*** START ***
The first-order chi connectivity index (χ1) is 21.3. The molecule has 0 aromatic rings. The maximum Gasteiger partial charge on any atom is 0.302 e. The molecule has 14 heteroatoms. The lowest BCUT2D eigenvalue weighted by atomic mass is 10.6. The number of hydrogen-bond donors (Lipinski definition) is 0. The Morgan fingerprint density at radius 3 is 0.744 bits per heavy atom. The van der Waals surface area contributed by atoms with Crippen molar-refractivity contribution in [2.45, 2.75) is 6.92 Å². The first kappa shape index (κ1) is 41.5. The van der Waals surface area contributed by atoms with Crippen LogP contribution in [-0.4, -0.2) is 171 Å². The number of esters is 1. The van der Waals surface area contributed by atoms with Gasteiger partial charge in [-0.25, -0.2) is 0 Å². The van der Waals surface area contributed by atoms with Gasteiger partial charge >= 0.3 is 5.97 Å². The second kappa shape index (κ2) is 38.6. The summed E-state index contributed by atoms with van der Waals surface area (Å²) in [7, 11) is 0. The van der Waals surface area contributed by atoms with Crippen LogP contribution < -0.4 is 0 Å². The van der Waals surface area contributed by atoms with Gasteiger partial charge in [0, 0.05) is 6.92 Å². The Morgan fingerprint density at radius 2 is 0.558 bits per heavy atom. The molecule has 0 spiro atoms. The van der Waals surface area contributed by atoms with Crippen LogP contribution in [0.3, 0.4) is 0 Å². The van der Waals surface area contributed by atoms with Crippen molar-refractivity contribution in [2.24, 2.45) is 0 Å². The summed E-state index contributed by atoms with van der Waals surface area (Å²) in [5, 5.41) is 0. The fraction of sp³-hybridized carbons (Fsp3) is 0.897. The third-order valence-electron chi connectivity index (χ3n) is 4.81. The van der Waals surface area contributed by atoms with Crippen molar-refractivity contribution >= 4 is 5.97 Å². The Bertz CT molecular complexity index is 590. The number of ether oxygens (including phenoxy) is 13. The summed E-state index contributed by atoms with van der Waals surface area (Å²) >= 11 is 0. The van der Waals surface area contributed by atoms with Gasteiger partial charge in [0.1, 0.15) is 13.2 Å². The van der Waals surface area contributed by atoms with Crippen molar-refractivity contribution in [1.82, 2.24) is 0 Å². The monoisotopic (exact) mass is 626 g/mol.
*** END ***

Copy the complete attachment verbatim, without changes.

The first-order chi connectivity index (χ1) is 21.3. The molecule has 0 aromatic rings. The maximum Gasteiger partial charge on any atom is 0.302 e. The molecule has 14 heteroatoms. The lowest BCUT2D eigenvalue weighted by atomic mass is 10.6. The number of hydrogen-bond donors (Lipinski definition) is 0. The Morgan fingerprint density at radius 3 is 0.744 bits per heavy atom. The van der Waals surface area contributed by atoms with Crippen molar-refractivity contribution in [2.45, 2.75) is 6.92 Å². The first kappa shape index (κ1) is 41.5. The van der Waals surface area contributed by atoms with Crippen LogP contribution in [-0.4, -0.2) is 171 Å². The number of esters is 1. The van der Waals surface area contributed by atoms with Gasteiger partial charge in [-0.25, -0.2) is 0 Å². The van der Waals surface area contributed by atoms with Gasteiger partial charge >= 0.3 is 5.97 Å². The second kappa shape index (κ2) is 38.6. The summed E-state index contributed by atoms with van der Waals surface area (Å²) in [7, 11) is 0. The van der Waals surface area contributed by atoms with Crippen LogP contribution < -0.4 is 0 Å². The van der Waals surface area contributed by atoms with Gasteiger partial charge in [0, 0.05) is 6.92 Å². The Morgan fingerprint density at radius 2 is 0.558 bits per heavy atom. The molecule has 0 spiro atoms. The van der Waals surface area contributed by atoms with Crippen LogP contribution in [0.3, 0.4) is 0 Å². The van der Waals surface area contributed by atoms with Crippen molar-refractivity contribution in [2.24, 2.45) is 0 Å². The summed E-state index contributed by atoms with van der Waals surface area (Å²) in [5, 5.41) is 0. The fraction of sp³-hybridized carbons (Fsp3) is 0.897. The third-order valence-electron chi connectivity index (χ3n) is 4.81. The van der Waals surface area contributed by atoms with Crippen molar-refractivity contribution >= 4 is 5.97 Å². The Bertz CT molecular complexity index is 590. The number of ether oxygens (including phenoxy) is 13. The summed E-state index contributed by atoms with van der Waals surface area (Å²) >= 11 is 0. The van der Waals surface area contributed by atoms with Gasteiger partial charge in [0.1, 0.15) is 13.2 Å². The van der Waals surface area contributed by atoms with Crippen molar-refractivity contribution in [1.82, 2.24) is 0 Å². The monoisotopic (exact) mass is 626 g/mol.